2.  Underlines the importance of striking the right balance between predictability and flexibility in multiannual expenditure; believes that a seven-year MFF would achieve this; takes the view that a five-plus-five-year MFF might also be satisfactory, provided that it included a comprehensive mid-term review with full involvement of Parliament;

European added value: in general

3.  Points out that the current education, youth, media and culture funding programmes generate European added value by pooling resources and enhancing cooperation; underlines that these programmes contribute to the EU’s economy and notes that they were developed according to the needs of the sectors concerned, have high implementation rates and produce noticeable leverage and spill-over effects;

4.  Recalls that one of the five Europe 2020 headline targets is to reduce the share of early school-leavers to less than 10% and increase the share of the younger generation with a degree or diploma or proper professional training to at least 40%; is concerned that no national programmes yet exist to achieve these objectives; underlines that education, training and youth mobility – and also mobility in adult education and professional training – are essential for creating and safeguarding jobs and reducing poverty, and are thus crucial for both Europe’s short-term economic recovery and its longer-term growth and productivity; points out that unemployment among young people up to the age of 25 in the EU is currently almost 20%; recalls that EU policy initiatives in cooperation with the Member States have helped to modernise education and training policies;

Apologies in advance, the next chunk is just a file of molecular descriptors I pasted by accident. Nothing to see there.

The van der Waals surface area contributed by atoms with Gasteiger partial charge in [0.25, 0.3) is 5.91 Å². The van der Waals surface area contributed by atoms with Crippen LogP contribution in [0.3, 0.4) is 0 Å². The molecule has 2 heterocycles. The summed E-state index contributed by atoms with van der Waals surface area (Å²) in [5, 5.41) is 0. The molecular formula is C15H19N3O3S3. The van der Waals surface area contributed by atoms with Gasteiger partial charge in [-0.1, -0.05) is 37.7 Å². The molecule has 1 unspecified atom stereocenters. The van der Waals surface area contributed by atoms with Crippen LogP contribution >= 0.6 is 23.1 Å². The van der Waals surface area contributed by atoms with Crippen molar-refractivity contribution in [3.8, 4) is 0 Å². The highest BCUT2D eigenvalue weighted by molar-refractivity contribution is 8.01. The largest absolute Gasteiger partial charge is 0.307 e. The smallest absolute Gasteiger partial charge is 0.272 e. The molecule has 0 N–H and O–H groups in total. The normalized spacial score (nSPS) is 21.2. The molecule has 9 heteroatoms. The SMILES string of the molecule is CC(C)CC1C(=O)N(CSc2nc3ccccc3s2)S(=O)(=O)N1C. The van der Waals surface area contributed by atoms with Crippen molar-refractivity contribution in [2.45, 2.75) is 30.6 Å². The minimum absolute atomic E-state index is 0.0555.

5.  Underlines that education, training, mobility and investment in R&D are important cornerstones for innovation, employment and economic growth in Europe;

6.  Takes the view that EU programmes play an important role in steering national policies in the direction agreed at inter-governmental level, and towards the targets of the Europe 2020 strategy; recalls that EU policy initiatives have helped to modernise education and training policies and institutions within the Member States;

7.  Stresses the importance of the educational, cultural, creative and media sectors, which are important elements of the economic value chain, in achieving the Europe 2020 targets relating to employment, productivity and social cohesion; notes that, beyond their direct contribution to GDP, the cultural and creative industries have a positive spill-over effect on other sectors of the economy such as tourism, enterprise and digital technologies; takes the view that EU policy initiatives and programmes in these areas have demonstrable ‘European added value’;